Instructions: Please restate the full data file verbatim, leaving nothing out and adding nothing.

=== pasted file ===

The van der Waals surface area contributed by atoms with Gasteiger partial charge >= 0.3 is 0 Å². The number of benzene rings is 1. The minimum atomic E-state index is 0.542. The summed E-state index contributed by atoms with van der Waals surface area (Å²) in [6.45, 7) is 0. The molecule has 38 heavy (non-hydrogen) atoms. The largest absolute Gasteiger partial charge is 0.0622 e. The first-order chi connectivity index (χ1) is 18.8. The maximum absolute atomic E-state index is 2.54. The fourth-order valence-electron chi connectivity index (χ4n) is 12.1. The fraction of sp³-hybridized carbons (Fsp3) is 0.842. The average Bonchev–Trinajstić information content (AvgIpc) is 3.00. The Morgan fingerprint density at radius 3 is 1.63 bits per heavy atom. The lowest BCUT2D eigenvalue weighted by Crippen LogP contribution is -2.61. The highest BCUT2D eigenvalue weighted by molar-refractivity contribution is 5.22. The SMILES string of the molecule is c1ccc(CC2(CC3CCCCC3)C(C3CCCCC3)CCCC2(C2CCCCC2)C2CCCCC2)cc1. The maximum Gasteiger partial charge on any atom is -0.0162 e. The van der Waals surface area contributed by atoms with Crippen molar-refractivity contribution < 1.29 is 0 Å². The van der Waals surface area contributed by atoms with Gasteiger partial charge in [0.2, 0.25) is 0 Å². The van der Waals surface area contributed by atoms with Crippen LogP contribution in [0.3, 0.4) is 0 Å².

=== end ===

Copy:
The van der Waals surface area contributed by atoms with Gasteiger partial charge >= 0.3 is 0 Å². The number of benzene rings is 1. The minimum atomic E-state index is 0.542. The summed E-state index contributed by atoms with van der Waals surface area (Å²) in [6.45, 7) is 0. The molecule has 38 heavy (non-hydrogen) atoms. The largest absolute Gasteiger partial charge is 0.0622 e. The first-order chi connectivity index (χ1) is 18.8. The maximum absolute atomic E-state index is 2.54. The fourth-order valence-electron chi connectivity index (χ4n) is 12.1. The fraction of sp³-hybridized carbons (Fsp3) is 0.842. The average Bonchev–Trinajstić information content (AvgIpc) is 3.00. The Morgan fingerprint density at radius 3 is 1.63 bits per heavy atom. The lowest BCUT2D eigenvalue weighted by Crippen LogP contribution is -2.61. The highest BCUT2D eigenvalue weighted by molar-refractivity contribution is 5.22. The SMILES string of the molecule is c1ccc(CC2(CC3CCCCC3)C(C3CCCCC3)CCCC2(C2CCCCC2)C2CCCCC2)cc1. The maximum Gasteiger partial charge on any atom is -0.0162 e. The van der Waals surface area contributed by atoms with Crippen molar-refractivity contribution < 1.29 is 0 Å². The van der Waals surface area contributed by atoms with Gasteiger partial charge in [0.2, 0.25) is 0 Å². The van der Waals surface area contributed by atoms with Crippen LogP contribution in [0.3, 0.4) is 0 Å².